The plastic bag ban in Bangladesh and building a global campaign and movement around it, the national and global mercury-free dentistry movement, banning microbeads in cosmetic and mercury in skin lightening cream, the High Court verdict to ban SUPs, lead-free paint, environmental education, e-waste management guideline, community-based waste collection, and pollution-free vehicles. ESDO developed 10,700 environmental educators and defenders through environmental camps for nature conservation and green clubs and developed and built support to 1.5 million people in 25 communities in Bangladesh. We have motivated more than 40,000 dental professionals in Asia, Africa, Latin America, and Europe towards mercury-free dentistry in collaboration with the World Alliance for Mercury-free dentistry, Asian Center, African Center, and Latin American Center.
How is your work impacted by the COVID crisis?
COVID-19 pandemic slow downed our movement and practical intervention; but we are not sitting at home. We have continued with our programs and conducted study on the impacts of COVID-19 related SUPs waste and released a report on SUPs and hazardous plastic generation by the healthcare system and how the waste pickers are involved in the process. We also did a study on general and personal hygiene. Awareness program continues through social media and online press conferences.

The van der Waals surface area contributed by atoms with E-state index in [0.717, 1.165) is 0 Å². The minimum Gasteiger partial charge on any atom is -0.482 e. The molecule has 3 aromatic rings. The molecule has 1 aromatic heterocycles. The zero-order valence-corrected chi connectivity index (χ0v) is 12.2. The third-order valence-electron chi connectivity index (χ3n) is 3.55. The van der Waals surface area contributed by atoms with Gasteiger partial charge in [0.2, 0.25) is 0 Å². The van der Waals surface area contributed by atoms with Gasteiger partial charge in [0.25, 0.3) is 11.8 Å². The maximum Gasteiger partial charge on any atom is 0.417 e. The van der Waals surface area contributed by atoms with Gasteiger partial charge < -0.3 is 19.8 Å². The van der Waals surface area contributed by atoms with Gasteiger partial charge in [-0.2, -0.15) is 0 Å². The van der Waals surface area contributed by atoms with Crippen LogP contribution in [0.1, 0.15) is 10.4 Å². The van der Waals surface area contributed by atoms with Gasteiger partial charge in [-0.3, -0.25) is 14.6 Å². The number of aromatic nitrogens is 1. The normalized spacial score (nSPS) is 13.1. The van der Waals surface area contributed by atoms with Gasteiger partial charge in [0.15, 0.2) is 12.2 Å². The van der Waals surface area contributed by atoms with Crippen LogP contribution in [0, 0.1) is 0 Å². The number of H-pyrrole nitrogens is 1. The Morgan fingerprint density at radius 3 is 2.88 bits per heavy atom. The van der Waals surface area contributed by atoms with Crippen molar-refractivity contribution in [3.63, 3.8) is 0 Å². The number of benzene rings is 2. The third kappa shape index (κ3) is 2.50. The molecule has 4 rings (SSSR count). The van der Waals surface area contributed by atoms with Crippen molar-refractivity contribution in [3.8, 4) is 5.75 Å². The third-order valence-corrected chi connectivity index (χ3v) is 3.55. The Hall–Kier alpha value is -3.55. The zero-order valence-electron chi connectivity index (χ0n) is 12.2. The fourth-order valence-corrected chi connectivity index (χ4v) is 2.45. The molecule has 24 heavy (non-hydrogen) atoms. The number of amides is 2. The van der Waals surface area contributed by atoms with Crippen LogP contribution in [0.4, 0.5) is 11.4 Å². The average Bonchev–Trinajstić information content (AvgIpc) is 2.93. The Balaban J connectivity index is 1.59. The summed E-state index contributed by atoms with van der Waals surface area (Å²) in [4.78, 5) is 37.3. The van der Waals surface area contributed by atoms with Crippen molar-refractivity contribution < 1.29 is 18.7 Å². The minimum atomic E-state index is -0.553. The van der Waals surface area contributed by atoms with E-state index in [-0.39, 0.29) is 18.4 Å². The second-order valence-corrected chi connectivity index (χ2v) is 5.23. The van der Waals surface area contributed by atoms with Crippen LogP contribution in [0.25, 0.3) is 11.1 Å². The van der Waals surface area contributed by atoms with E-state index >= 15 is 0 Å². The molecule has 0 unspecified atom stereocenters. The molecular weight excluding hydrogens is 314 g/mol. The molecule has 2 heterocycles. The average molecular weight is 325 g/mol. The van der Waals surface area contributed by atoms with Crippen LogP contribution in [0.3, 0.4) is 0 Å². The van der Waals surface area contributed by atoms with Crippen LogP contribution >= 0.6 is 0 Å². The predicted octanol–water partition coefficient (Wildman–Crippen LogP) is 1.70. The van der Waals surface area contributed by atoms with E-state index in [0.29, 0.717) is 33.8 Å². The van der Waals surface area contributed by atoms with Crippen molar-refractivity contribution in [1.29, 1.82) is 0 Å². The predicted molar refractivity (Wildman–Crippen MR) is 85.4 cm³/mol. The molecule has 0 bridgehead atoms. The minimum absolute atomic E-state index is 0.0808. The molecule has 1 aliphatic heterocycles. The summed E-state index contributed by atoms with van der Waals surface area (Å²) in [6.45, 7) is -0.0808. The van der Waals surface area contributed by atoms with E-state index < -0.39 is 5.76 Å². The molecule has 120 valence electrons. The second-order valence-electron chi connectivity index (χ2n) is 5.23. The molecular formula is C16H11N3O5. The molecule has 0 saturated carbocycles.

What are the main environmental issues that your country/region is facing?
Chemicals and climate change. While Bangladesh is not heavy on industries, we are not emitting carbon, we are facing the same problems faced by other countries. Plastic pollution is an emerging environmental issue that needs to be tackled.